As part of its Young People and the Constitution series, the Constitution Society is co-curating with the Electoral Reform Society a debate taking place at the Bush Theatre, London, on 13 October.
- APPG (6)
- Constitutional Round-up (8)
- Devolution (16)
- Electoral Reform (42)
- Europe (12)
- Executive (19)
- House of Lords (26)
- Judiciary (11)
- Legislative Standards (6)
- Local Government (4)
- Monarchy (4)
- Parliament (36)
- Parliament and Party Politics (8)
- Publications (9)
- Scottish Referendum (8)
- Select Committees (10)
- Young People and the Constitution (5)
Young People and the Constitution ‘Albion’ event
‘How not to change the constitution’: New opinion paper by Nat le Roux
A paper by the co-founder and former Director of The Constitution Society, Nat le Roux, is published online today. It discusses the handling of the Scottish referendum, its aftermath, and the implications for the way in which constitutional reform takes place in the UK.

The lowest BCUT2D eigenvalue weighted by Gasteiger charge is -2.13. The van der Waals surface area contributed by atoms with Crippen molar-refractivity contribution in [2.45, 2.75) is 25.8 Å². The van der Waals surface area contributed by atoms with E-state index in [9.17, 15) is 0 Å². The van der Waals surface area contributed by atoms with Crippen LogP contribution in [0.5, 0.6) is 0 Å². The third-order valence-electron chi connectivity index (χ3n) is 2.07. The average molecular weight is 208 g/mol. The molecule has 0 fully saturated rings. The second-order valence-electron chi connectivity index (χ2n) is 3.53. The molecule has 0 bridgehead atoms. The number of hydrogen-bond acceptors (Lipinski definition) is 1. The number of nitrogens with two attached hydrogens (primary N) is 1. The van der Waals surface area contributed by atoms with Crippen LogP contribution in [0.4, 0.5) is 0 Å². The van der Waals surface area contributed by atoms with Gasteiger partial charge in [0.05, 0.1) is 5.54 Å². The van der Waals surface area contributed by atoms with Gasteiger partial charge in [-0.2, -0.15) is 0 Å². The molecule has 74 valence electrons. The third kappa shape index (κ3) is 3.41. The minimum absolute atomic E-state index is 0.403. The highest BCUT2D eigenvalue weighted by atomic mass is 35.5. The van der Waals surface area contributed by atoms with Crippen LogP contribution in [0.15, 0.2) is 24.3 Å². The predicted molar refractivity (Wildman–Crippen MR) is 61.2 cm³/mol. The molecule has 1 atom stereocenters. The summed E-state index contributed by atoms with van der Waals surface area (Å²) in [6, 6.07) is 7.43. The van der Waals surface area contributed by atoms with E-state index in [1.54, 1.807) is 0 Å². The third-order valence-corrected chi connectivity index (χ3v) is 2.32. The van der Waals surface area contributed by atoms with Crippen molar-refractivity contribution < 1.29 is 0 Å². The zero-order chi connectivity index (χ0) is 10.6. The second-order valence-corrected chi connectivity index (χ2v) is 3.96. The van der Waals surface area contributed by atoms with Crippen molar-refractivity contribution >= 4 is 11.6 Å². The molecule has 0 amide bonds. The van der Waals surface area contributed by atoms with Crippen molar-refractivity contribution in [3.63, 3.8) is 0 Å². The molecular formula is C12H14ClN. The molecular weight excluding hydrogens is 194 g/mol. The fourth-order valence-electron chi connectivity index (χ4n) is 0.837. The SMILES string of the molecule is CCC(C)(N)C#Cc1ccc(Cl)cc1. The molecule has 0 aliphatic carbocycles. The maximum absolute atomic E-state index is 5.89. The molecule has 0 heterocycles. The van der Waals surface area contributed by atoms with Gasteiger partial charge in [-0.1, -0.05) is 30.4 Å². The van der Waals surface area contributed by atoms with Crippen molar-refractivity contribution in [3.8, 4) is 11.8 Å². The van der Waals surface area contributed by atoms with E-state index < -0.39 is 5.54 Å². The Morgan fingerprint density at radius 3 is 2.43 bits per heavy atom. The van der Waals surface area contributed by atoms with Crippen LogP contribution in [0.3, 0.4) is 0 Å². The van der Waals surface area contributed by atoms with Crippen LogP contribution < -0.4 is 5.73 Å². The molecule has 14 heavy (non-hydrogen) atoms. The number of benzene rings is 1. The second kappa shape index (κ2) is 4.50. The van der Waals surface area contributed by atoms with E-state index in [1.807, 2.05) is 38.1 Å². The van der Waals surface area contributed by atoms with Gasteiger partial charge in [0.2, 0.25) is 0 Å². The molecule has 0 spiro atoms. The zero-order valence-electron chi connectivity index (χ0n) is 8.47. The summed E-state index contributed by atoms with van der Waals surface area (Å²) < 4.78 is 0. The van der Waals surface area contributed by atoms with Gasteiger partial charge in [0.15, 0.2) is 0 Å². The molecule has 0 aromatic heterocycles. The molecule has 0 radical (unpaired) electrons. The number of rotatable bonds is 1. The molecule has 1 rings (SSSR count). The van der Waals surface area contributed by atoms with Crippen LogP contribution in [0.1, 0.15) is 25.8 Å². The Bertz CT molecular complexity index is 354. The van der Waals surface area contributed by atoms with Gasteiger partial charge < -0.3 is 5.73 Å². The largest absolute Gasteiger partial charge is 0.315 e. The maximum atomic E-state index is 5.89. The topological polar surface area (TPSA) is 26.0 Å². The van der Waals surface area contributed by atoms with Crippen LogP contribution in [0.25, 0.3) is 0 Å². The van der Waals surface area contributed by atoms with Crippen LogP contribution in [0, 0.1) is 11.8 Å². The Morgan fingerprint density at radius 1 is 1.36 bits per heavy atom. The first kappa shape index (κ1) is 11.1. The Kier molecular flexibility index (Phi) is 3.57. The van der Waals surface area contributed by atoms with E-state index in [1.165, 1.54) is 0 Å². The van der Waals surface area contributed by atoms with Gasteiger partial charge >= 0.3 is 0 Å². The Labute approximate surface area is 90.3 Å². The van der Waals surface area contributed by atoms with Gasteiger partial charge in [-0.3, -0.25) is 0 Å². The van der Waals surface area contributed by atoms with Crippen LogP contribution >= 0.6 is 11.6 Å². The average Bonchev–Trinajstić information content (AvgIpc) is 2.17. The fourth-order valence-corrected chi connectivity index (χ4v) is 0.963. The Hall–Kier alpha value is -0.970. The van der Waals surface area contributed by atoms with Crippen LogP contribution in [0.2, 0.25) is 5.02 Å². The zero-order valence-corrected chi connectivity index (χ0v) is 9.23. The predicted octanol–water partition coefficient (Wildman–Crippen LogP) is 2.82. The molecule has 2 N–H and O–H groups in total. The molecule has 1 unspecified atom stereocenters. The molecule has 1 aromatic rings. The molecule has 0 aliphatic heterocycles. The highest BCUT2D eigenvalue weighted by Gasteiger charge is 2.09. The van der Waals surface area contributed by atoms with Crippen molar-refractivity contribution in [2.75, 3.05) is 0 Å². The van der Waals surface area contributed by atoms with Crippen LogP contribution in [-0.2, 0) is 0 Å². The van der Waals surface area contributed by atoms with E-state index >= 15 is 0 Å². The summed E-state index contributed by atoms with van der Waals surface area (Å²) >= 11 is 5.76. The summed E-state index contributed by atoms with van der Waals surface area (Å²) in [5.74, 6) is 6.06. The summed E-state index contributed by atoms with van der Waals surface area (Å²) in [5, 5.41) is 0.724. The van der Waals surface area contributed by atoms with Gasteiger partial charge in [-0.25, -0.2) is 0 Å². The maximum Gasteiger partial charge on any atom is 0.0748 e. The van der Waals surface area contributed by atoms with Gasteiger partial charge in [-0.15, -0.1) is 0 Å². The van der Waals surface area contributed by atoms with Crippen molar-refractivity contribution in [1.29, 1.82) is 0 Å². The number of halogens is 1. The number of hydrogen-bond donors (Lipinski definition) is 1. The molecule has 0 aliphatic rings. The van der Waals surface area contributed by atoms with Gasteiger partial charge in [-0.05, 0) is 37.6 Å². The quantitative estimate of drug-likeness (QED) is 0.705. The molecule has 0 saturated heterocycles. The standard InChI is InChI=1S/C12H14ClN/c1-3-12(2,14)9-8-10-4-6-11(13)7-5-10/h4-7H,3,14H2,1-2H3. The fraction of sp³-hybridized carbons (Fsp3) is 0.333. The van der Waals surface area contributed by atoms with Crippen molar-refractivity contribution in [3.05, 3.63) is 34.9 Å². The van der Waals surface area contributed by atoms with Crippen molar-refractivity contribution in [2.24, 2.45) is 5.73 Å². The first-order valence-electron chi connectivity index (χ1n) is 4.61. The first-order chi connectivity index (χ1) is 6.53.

The paper expresses the personal views of the author.
Download a copy here.
After the Referendum…
Political developments around the ‘No’ vote in Scotland last Thursday have highlighted the salience of two recent papers published by The Constitution Society, both available online:
After the Referendum: Options For a Constitutional Convention, by Alan Renwick, was produced in partnership with Unlock Democracy. The pamphlet argued that, whatever the result of Scotland’s independence referendum, careful constitutional thinking would be needed. It examined how such constitution-making should take place. It set out the options, gathered evidence from around the world on how these options might work, and weighed the advantages and disadvantages of each alternative. It concluded that constitutional proposals in the UK should best be developed by a convention comprising a mixture of ordinary members of the public and politicians; and that these proposals should be put to a referendum. This approach, the paper argued, offers the best route to high-quality debate, stronger democratic engagement, and, ultimately, deeper legitimacy for our governing structures.